August 2012
Volume 12, Issue 9
Free
Vision Sciences Society Annual Meeting Abstract  |   August 2012
Color-grapheme synesthesia affects binocular vision
Author Affiliations
  • Chris Paffen
    Experimental Psychology & Helmholtz Institute, Utrecht University
  • Maarten van der Smagt
    Experimental Psychology & Helmholtz Institute, Utrecht University
  • Tanja Nijboer
    Experimental Psychology & Helmholtz Institute, Utrecht University
Journal of Vision August 2012, Vol.12, 682. doi:10.1167/12.9.682
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      Chris Paffen, Maarten van der Smagt, Tanja Nijboer; Color-grapheme synesthesia affects binocular vision. Journal of Vision 2012;12(9):682. doi: 10.1167/12.9.682.

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      © ARVO (1962-2015); The Authors (2016-present)

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Abstract

In color-grapheme synesthesia, non-colored graphemes are perceived as being inherently colored. In recent years, it has become evident that synesthesia-inducing graphemes can affect visual processing in a manner comparable to real, physical colors. Here, we exploit the phenomenon of binocular rivalry in which incompatible images presented dichoptically compete for conscious expression. Importantly, this competition only arises if the two images are sufficiently different; if the difference between the images is small, the images will fuse into a single, mixed percept. We presented synesthetes and pair-matched controls with different achromatic graphemes (e.g. the digit 2 for the left eye and the digit 5 for the right), which did not lead to significant periods of binocular rivalry in controls. However, achromatic graphemes that induced synesthetic color percepts (i.e. only in synesthetes) evoked significant periods of binocular rivalry. That is, compared to achromatically perceived graphemes, synesthesia-inducing graphemes increase the predominance of binocular rivalry over binocular fusion. This finding shows that the synesthetic color experience can provide the conditions for evoking binocular rivalry, much like stimulus features that induce rivalry in normal vision. In addition, the results suggest that the synesthetic color experience is interacting at the stage where monocular visual information from two eyes leads either to binocular fusion or binocular rivalry.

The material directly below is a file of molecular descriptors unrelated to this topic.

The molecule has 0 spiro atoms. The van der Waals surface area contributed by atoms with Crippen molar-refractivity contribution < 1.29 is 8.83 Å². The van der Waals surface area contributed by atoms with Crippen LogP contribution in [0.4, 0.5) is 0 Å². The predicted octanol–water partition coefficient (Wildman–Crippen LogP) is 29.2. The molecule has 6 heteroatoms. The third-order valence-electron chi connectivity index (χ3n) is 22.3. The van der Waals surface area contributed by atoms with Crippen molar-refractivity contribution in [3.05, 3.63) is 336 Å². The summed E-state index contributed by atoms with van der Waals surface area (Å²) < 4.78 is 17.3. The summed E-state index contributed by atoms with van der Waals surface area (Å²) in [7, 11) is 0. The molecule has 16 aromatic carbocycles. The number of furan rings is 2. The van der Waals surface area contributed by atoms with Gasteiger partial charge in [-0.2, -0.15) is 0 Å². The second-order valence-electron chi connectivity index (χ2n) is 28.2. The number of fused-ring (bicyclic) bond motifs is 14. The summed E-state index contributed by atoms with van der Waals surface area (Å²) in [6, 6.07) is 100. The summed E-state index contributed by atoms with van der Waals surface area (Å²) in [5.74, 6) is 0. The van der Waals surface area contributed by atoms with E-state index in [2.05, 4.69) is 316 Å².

Meeting abstract presented at VSS 2012

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